I had a "hand rolled" e-commerce system. The business had an internal web+mysql server (typical ubuntu LAMP). While the design of the database structure was not well optimized, it worked well.
The tables we used were:
In here, a lot of "linked" data from the above ideal model was simply replicated. The website front end was simple and dumb. Customers had to re-enter their data with every order.
In the above case, the MySql was updated via php scripts run by cron or by user interaction. The files of the website were updated from a master spreadsheet which would be processed to generate static HTML files. So the flatfile could be considered the master or originator of the item data. The website generated transient customer data, which was eventually fed into Quickbooks, which ran the entirety of the business process.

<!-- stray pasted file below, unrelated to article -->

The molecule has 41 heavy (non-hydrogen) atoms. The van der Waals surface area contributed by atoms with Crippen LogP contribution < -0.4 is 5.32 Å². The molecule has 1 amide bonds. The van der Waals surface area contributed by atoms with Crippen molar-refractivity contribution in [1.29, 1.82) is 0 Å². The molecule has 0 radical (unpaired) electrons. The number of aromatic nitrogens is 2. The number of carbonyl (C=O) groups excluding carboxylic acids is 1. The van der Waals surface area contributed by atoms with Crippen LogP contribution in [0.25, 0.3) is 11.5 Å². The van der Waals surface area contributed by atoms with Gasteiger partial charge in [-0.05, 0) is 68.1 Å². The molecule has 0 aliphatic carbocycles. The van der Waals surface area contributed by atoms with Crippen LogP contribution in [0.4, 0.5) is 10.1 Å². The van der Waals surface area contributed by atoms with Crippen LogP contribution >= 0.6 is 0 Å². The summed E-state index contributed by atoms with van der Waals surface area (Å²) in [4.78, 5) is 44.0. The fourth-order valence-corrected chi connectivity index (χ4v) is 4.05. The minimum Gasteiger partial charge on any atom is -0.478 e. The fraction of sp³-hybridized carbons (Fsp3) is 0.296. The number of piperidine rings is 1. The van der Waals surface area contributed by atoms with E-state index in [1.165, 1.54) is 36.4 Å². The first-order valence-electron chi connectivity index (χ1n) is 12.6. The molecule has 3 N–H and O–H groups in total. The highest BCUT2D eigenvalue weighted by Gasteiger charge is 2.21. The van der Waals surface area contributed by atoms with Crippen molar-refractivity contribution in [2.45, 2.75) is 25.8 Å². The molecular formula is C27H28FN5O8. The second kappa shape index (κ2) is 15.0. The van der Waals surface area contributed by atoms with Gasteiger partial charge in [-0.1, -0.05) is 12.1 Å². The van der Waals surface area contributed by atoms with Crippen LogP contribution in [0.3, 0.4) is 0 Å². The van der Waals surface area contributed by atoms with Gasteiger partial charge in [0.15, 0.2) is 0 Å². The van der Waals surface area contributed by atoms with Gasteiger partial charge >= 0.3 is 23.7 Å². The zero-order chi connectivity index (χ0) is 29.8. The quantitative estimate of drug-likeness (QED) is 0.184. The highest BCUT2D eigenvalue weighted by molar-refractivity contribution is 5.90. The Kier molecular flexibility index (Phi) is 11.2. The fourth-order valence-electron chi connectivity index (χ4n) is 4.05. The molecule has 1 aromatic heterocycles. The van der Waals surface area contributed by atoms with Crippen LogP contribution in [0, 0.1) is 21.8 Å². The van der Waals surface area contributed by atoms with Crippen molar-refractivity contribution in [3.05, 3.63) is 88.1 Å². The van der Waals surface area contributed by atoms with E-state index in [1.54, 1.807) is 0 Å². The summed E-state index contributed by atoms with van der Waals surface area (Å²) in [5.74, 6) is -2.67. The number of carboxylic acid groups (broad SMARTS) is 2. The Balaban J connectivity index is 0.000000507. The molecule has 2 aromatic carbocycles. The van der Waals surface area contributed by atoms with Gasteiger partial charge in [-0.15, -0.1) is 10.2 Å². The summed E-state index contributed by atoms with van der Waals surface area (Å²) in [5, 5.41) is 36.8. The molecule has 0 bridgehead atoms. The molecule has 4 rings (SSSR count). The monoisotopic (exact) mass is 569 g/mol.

Orders would reside on the webserver for a minute until the internal LAMP server pulled them off. This method worked for about 7 years (eventually abandoned when we went to Magento).
Later on, item level was added and an entire UI built around creating the website from a MySql database rather than a spreadsheet flat file. This took me about a year to code and we used it for about 2 years while Magento improved enough to put into production. Now, Magento run the business process and exporting to Quickbooks is an afterthought (with regard to customer experience) and QB is used solely for accounting. I feel much better not having to rely upon QB for my day-to-day income.